Clouds are also very important to the determination of climate sensitivity. The reason is that the climate feedback through clouds, namely, by how much does the cloud cover change when the global temperature changes, is not really known. It was shown by Cess et al. (1989), that is it by far the dominant source of uncertainly. Twenty-odd years later, the situation is virtually the same.
For these reasons, there is no unique prediction for how large should the anthropogenic warming have been over the 20 th century—multiplying two very uncertain numbers gives an even more uncertain temperature change.
Because theory cannot uniquely predict the 20 th century warming, it can be attributed to human activity only because of indirect lines of argument. First, 20 th century warming is unprecedented. This was based on the famous “hockey stick”. However, it was shown by McIntyre and McKitrick (2003) to be false, as was later corroborated by the climategate emails. The second argument is that climate modelers cannot explain the warming without including the anthropogenic contributions to the net radiative forcing, in particular that of the GHGs.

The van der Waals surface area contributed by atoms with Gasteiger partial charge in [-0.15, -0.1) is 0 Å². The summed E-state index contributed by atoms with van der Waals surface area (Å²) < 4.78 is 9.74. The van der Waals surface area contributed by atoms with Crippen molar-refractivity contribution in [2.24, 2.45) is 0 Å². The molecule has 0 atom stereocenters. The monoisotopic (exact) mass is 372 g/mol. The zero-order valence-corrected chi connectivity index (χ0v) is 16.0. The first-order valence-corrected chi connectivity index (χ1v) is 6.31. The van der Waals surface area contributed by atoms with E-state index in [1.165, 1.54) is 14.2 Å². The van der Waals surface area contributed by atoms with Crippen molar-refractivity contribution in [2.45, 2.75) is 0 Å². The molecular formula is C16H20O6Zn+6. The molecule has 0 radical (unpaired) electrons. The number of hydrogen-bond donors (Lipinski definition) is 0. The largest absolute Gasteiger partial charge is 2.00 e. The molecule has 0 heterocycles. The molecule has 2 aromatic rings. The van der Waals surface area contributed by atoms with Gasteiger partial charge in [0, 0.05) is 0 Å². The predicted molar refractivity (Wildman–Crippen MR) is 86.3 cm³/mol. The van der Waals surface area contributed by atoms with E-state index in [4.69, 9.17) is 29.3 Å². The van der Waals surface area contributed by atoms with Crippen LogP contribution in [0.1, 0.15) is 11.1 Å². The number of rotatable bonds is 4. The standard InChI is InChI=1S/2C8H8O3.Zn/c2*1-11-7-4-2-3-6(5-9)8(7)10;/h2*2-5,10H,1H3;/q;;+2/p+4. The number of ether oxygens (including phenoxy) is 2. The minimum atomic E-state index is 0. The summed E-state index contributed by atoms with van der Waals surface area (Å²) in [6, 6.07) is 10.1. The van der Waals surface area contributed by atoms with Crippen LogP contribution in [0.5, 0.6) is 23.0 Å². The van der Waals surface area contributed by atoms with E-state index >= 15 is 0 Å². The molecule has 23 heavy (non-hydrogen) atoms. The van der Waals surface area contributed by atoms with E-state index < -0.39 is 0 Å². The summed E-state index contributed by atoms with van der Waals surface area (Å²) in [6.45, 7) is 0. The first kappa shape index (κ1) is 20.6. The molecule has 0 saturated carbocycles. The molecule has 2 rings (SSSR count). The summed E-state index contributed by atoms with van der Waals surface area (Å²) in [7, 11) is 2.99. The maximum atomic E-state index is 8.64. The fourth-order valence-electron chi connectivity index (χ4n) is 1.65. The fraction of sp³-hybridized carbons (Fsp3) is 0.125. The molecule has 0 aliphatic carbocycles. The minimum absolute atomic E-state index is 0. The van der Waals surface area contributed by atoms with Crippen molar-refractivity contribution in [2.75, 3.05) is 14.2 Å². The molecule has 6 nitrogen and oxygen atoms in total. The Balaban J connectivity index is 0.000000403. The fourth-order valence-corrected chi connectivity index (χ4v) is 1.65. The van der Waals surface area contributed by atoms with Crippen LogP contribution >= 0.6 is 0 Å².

Now we see why the climate role of the sun is so important. Because solar activity increased over the 20th century, if it has an effect on the climate it should have contributed a net positive forcing and it may have been responsible for some of the 20 th century warming. This would then diminish the role of anthropogenic activity.
More quantitatively, if the sun has contributed a positive radiative forcing, then the total radiative forcing change over the 20 th century is necessarily larger as well. As we shall see below, the sun does have a large effect on the climate, and it is roughly twice as large as the anthropogenic forcing alone. This implies that in order to explain the same observed 20 th century warming, we require a climate sensitivity which is only half as large. In fact, the range of sensitivities required to explain 20 th century warming is just below the often quoted IPCC range of 1.5 to 4.5°C increase per CO 2 doubling.
Needless to say, a lower climate sensitivity is very important if we are to predict 21 st century temperature increase. For a given emissions scenario, such as a “business as usual” one, the warming should be correspondingly smaller.
Evidence for a solar/climate link.